With less bandwidth and range than typical WiFi configurations, Bluetooth is a protocol for personal area networks rather than the wireless area networks. Put another way, Bluetooth is a one-to-one communication while Wi-Fi is better suited for a one-to-many configuration. A replacement for the headphone jack rather than the USB port.

Bluetooth 4.0

The specifications have evolved over the years. About ten years ago, when a low-power Bluetooth Low Energy (BLE) version came along, I jokingly called it “Greentooth”. This is when Bluetooth started to make sense for use in cell phones. Uses include access control, pico-networks of closely spaced computing devices and wireless gaming controllers among other things.

Since then, more incremental speed has been offered, security has been enhanced and a number of other efficiency improvements have focussed on the IoT market. We’ve added the notion of “smart” and moved from the 4th generation to the 5th with Bluetooth 5.2 reigning as the current state of the art. The enhancements continue to help with encryption, location detection, rate and range and other quality of service features.

Zigbee is a Low Power Mesh Network Protocol

Zigbee is a lot like Bluetooth with a few differences. For one, Zigbee is still under the auspices of the IEEE with their 802.15.4 specification. The frequency varies by location so you’ll have to know your market(s) and design accordingly. A dual-frequency implementation will include the usual 2.4 GHz spectrum and a sub-GHz channel specific to the locality. The main thrust is the ability to create a mesh network that can expand the reach well beyond a single pair of radios. This is something to look into for the smart home.

Most Zigbee devices are battery operated. The spec was written for mobility. Low power consumption is a hallmark of these devices. In order to qualify, a product has to be able to work for two years on the same battery.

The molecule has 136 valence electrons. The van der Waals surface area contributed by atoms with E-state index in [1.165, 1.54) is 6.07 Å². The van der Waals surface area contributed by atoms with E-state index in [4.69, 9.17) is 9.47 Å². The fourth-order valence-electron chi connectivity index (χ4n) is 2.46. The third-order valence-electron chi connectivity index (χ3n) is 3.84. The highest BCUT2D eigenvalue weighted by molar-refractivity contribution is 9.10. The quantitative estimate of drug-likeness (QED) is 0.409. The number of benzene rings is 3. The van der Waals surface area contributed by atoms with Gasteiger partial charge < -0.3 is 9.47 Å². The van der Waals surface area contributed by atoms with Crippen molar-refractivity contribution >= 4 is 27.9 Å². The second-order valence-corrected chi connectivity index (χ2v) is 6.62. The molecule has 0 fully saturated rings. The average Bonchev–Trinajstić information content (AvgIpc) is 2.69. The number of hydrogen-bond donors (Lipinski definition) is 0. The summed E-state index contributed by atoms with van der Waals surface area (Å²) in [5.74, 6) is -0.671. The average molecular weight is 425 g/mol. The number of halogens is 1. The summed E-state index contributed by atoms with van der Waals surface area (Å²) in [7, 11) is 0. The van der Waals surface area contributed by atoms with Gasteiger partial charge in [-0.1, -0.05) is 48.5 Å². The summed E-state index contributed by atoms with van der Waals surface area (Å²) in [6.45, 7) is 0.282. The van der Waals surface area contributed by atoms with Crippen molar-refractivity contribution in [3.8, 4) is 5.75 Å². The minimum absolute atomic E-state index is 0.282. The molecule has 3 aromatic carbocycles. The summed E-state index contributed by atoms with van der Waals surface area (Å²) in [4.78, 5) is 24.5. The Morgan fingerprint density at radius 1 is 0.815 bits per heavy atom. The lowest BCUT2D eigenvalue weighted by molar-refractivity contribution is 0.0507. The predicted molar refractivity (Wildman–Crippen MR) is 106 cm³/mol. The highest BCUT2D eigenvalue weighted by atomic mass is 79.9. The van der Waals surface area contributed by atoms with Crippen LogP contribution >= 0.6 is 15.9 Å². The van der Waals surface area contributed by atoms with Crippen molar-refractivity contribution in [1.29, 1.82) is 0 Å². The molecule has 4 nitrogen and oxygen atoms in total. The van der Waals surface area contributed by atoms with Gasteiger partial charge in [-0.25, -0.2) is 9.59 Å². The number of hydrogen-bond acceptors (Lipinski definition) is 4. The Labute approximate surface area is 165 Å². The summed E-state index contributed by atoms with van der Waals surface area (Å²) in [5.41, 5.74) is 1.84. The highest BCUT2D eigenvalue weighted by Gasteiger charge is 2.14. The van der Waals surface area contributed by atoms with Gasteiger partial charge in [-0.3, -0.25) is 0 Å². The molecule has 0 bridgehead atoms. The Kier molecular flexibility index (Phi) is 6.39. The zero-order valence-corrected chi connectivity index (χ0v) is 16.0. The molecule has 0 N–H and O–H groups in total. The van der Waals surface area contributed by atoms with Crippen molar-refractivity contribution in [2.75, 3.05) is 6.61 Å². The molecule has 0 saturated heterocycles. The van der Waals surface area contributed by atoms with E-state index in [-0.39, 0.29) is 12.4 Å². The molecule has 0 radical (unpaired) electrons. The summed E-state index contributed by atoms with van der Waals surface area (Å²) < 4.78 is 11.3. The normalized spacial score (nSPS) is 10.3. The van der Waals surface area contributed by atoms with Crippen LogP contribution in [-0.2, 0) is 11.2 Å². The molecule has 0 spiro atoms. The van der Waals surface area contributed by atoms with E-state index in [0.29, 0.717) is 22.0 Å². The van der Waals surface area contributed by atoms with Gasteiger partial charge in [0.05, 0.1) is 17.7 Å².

The ecosystem includes three levels of functionality. Starting at the top a Zigbee Coordinator is the brains of each network and there is only one unit in the network that serves this purpose. The security and data storage of the network is housed within the Coordinator.

The Lieutenants of the network are the Zigbee Routers. They act as repeater stations. This function can be assigned to several different items that run off of the wall power. Being a router is generally incidental to these types of devices. Always-on devices like security cameras and thermostats will fill this role.

Finally, the bottom rung is occupied by the Zigbee End Devices. This is where the low-power requirements are in play. There is often a considerable amount of sleep time for the End Devices since they are not used to relay data from one thing to another. When you want some natural lighting in a room, your smart speaker will tell the blinds to raise. The blinds will never tell a soul.

relay boards

Image Credit: NCD - Typical Zigbee relay boards.

NFC is the Touch and Go Winner

Near Field Communications (NFC) are featured in point of sale and entry access. A smart card with no power of its own gives up the embedded data that leads to a transaction. It works by scavenging power from the card reader. NFC is a close cousin of RFID with the main function of turning a phone into a wallet. Touchless payment is obviously a fast growing technology in today’s world.

 

Encryption is obviously important but, with a range of around three centimeters, it is such a small network that it’s pretty hard to hack. Besides smartphones and doors, NFC can be built into laptops, cameras, watches and other mobile electronics.